‘Foetus has no human rights in NI’ Human Rights Fee confirms, as Meeting asks it to advise on safety of pregnancies with disabilities

The commission confirmed the details after the Assembly yesterday submitted an amendment to NI abortion legislation for consideration.

DUP MLA Paul Givan has proposed a bill to amend NI legislation to prevent abortions that are found to have non-fatal abnormalities such as Down syndrome. There is currently no time limit for such terminations.

However, the Alliance’s MLA, Paula Bradley, proposed forwarding the amendment to the Human Rights Commission – a move that was supported by the Congregation yesterday.

register to our daily newsletter

The i newsletter Cut through the noise

“/>Alliance MLA Paula Bradshaw said her motion would create a welcome debate on both support for pregnant women and the stigma surrounding pregnancies with Down syndrome.Alliance MLA Paula Bradshaw said her motion would create a welcome debate on both support for pregnant women and the stigma surrounding pregnancies with Down syndrome.

Speaking to the newsletter, the NIHRC said it was premature to comment on the DUP amendment. However, he confirmed that in such cases the fetus or unborn child has no right to life under the European Convention on Human Rights (ECHR). .

NIRC found that the High Court dealt with the issue in 2015. The judge ruled: “While the fetus in Northern Ireland has no right to life under Article 2 (right to life), life before birth is protected here by certain laws … all rights that a fetus or unborn child has are inseparable from connected to the woman and not free-standing. “

Pro-life groups believe that NI Law does not provide direct protection to a fetus or unborn child, but only protects it as a by-product of protecting a woman from bodily harm or harm.

Liam Gibson of the Society for the Protection of Unborn Children said the ECHR allows individual states to pass their own abortion laws “and therefore refuses to defend the right to life recognized in Article 2 of the Convention when it comes to abortion”.

He added: “The human rights of the unborn child have been protected in the home [NI] Law until repealed by new laws in 2019 and 2020. “

Ms. Bradshaw said yesterday that it is important to examine how the bill is proposing to reconcile disability and gender equality issues.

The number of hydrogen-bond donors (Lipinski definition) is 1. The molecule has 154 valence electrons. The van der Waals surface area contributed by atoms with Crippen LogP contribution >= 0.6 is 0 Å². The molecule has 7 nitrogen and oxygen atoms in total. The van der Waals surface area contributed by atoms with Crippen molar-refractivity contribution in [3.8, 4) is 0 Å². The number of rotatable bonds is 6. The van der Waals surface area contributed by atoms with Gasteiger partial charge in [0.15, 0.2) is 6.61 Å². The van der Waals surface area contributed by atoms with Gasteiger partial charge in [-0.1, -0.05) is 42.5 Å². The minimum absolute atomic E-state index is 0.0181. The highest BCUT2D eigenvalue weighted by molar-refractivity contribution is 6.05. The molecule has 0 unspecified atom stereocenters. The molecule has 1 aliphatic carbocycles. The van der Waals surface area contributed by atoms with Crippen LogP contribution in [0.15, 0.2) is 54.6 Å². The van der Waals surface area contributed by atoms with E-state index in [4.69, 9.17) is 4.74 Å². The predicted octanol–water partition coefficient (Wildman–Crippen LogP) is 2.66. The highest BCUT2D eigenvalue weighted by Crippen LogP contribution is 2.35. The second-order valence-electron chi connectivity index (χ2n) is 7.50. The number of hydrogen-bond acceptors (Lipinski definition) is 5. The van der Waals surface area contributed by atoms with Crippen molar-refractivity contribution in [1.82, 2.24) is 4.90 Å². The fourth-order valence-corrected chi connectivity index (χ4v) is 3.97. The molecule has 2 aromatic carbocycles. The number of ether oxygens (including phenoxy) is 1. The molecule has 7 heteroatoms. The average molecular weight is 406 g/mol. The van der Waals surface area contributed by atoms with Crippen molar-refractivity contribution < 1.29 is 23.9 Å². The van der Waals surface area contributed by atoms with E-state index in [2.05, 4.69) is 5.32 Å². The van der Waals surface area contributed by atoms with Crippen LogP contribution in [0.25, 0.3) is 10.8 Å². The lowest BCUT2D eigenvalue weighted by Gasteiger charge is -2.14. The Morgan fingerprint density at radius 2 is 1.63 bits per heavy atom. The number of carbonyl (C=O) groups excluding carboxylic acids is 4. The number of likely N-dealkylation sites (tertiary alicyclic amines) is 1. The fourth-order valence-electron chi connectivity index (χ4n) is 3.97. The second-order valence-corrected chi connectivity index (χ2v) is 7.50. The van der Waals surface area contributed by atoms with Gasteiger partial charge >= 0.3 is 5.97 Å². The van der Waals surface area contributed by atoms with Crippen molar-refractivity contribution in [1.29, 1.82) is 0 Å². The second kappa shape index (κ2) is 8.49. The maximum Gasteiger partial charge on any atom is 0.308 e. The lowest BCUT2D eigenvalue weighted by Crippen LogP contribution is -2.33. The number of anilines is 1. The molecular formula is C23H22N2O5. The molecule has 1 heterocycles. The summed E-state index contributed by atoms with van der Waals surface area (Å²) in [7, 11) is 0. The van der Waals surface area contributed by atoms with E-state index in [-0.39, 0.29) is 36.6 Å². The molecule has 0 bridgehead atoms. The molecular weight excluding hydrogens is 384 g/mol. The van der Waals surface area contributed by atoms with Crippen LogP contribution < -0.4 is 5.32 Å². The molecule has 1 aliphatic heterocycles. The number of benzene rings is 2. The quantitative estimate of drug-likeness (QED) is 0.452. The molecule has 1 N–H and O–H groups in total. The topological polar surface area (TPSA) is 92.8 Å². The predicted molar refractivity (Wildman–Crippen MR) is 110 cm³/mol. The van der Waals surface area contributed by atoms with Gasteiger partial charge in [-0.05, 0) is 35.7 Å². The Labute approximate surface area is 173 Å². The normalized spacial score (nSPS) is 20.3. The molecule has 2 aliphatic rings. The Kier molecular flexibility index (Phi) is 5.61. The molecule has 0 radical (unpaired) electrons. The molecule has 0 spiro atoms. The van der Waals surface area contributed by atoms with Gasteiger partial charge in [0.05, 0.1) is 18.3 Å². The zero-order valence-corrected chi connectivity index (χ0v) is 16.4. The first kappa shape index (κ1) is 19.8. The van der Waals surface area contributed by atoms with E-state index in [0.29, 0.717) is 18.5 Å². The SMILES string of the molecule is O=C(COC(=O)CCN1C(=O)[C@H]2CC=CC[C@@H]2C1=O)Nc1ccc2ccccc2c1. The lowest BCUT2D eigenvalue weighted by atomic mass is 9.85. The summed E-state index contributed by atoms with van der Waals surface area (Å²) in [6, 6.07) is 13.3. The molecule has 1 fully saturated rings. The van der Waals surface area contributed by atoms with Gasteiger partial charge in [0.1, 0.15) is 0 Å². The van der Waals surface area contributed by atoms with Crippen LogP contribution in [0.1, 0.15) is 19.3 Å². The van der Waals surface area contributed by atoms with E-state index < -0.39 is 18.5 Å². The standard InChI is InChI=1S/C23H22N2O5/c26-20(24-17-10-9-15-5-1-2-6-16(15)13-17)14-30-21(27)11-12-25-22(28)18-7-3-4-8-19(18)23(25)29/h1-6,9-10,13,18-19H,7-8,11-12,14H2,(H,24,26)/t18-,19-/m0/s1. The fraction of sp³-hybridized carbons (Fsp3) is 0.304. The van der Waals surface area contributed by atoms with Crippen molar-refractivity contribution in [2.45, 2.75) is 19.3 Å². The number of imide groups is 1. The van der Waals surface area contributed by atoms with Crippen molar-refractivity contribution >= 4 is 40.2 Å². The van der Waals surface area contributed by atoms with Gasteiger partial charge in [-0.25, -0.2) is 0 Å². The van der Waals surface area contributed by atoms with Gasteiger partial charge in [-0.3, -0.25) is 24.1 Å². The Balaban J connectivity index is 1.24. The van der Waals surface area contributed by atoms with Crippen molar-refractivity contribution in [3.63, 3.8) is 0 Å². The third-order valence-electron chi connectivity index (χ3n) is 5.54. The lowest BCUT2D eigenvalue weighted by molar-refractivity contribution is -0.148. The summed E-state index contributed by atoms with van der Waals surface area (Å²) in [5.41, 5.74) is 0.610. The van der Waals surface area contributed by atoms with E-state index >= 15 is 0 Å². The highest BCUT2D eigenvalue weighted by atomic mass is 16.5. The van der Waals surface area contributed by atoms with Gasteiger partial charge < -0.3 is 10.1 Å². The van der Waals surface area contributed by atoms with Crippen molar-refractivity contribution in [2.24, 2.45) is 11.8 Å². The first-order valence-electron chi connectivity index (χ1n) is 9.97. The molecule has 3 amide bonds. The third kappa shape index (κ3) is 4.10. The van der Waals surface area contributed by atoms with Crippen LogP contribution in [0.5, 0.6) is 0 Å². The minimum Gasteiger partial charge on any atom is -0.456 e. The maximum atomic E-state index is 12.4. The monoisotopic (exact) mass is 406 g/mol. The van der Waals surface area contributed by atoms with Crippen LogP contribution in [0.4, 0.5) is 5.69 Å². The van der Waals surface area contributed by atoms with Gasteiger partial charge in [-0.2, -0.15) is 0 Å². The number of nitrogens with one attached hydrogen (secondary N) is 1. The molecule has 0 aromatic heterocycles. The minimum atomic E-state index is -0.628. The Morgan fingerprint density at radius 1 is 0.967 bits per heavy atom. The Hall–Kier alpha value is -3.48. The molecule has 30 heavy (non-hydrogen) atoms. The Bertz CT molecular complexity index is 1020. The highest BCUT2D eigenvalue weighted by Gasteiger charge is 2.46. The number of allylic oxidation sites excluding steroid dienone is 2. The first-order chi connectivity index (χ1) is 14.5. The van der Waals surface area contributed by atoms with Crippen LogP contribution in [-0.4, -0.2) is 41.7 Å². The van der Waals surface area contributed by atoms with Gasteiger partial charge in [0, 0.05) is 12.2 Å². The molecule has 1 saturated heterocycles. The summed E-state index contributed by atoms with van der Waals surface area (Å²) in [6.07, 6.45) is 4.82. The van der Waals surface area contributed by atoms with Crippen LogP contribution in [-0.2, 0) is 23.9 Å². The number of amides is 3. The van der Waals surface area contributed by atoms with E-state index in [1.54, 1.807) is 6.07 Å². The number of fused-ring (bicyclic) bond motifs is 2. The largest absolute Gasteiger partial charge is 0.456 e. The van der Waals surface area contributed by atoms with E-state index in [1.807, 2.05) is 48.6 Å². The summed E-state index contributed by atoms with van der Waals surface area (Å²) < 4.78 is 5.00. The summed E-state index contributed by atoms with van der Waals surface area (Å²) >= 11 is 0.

“This motion is not a comment on the intent of the bill, which provides for a welcome discussion on how best to assist women in bringing babies to delivery, when available, as well as the urgent need to stop the perpetuation of stigma from disease like Down syndrome, ”reported PA.

“Rather, it is a request for clarity on how best to ensure that disability rights and gender equality are created and further developed within the framework of the same internationally recognized human rights in law and public order.”

However, TÜV boss Allister said their actions were “ironic”.

“It’s such a compelling irony when someone stands up in their home to stand up for human rights, to protect the death penalty in the womb,” he said.

“Any bill that comes to this House, especially one of this kind, will go to the Northern Ireland Human Rights Commission to discuss its views as a consulate.

“So here we have a motion that demands that something be done that is bound to happen anyway. It really is so empty to bring such a movement. “

A message from the editor:

Thank you for reading this story on our website. While I have your attention, I also have an important request for you.

With coronavirus lockdowns having a huge impact on many of our advertisers – and consequently the revenue we generate – we depend on you to get a digital subscription more than ever.

Subscribe to newsletter.co.uk and enjoy unlimited access to the best Northern Ireland and UK news and information online and through our app. With a digital subscription you can read more than 5 articles, see fewer ads, enjoy faster loading times and access exclusive newsletters and content. visit https://www.newsletter.co.uk/subscriptions Register now.

Our journalism costs money and we rely on advertising, print and digital revenue to support them. We can assist you in providing trustworthy, fact-checked content for this website.

Comments are closed.